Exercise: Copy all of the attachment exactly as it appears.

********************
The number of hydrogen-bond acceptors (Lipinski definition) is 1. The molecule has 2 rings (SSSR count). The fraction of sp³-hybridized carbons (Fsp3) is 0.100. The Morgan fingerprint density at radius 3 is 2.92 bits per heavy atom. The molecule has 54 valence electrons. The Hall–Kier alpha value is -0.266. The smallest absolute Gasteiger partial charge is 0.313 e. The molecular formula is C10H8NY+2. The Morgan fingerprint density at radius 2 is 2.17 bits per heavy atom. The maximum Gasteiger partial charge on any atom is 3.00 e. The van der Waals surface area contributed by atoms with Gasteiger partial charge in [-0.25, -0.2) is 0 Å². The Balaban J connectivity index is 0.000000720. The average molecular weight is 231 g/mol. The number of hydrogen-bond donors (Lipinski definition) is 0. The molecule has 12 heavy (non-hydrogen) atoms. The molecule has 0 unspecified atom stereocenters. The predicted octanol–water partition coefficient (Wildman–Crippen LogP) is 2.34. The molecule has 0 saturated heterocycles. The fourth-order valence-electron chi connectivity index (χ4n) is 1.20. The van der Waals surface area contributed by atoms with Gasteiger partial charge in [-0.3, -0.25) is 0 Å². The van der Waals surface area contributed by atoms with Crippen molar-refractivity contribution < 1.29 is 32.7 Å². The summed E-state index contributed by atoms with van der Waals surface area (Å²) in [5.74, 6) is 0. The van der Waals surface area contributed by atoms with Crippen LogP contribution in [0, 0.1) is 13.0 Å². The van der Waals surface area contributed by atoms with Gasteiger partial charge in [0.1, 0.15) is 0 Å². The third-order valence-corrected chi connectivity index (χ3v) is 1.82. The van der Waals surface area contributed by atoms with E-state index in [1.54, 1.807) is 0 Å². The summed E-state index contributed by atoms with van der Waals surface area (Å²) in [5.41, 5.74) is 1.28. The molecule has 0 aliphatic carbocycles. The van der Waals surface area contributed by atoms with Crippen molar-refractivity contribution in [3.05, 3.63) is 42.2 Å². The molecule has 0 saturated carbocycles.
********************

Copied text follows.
The number of hydrogen-bond acceptors (Lipinski definition) is 1. The molecule has 2 rings (SSSR count). The fraction of sp³-hybridized carbons (Fsp3) is 0.100. The Morgan fingerprint density at radius 3 is 2.92 bits per heavy atom. The molecule has 54 valence electrons. The Hall–Kier alpha value is -0.266. The smallest absolute Gasteiger partial charge is 0.313 e. The molecular formula is C10H8NY+2. The Morgan fingerprint density at radius 2 is 2.17 bits per heavy atom. The maximum Gasteiger partial charge on any atom is 3.00 e. The van der Waals surface area contributed by atoms with Gasteiger partial charge in [-0.25, -0.2) is 0 Å². The Balaban J connectivity index is 0.000000720. The average molecular weight is 231 g/mol. The number of hydrogen-bond donors (Lipinski definition) is 0. The molecule has 12 heavy (non-hydrogen) atoms. The molecule has 0 unspecified atom stereocenters. The predicted octanol–water partition coefficient (Wildman–Crippen LogP) is 2.34. The molecule has 0 saturated heterocycles. The fourth-order valence-electron chi connectivity index (χ4n) is 1.20. The van der Waals surface area contributed by atoms with Gasteiger partial charge in [-0.3, -0.25) is 0 Å². The van der Waals surface area contributed by atoms with Crippen molar-refractivity contribution < 1.29 is 32.7 Å². The summed E-state index contributed by atoms with van der Waals surface area (Å²) in [5.74, 6) is 0. The van der Waals surface area contributed by atoms with Crippen LogP contribution in [0, 0.1) is 13.0 Å². The van der Waals surface area contributed by atoms with Gasteiger partial charge in [0.1, 0.15) is 0 Å². The third-order valence-corrected chi connectivity index (χ3v) is 1.82. The van der Waals surface area contributed by atoms with E-state index in [1.54, 1.807) is 0 Å². The summed E-state index contributed by atoms with van der Waals surface area (Å²) in [5.41, 5.74) is 1.28. The molecule has 0 aliphatic carbocycles. The van der Waals surface area contributed by atoms with Crippen molar-refractivity contribution in [3.05, 3.63) is 42.2 Å². The molecule has 0 saturated carbocycles.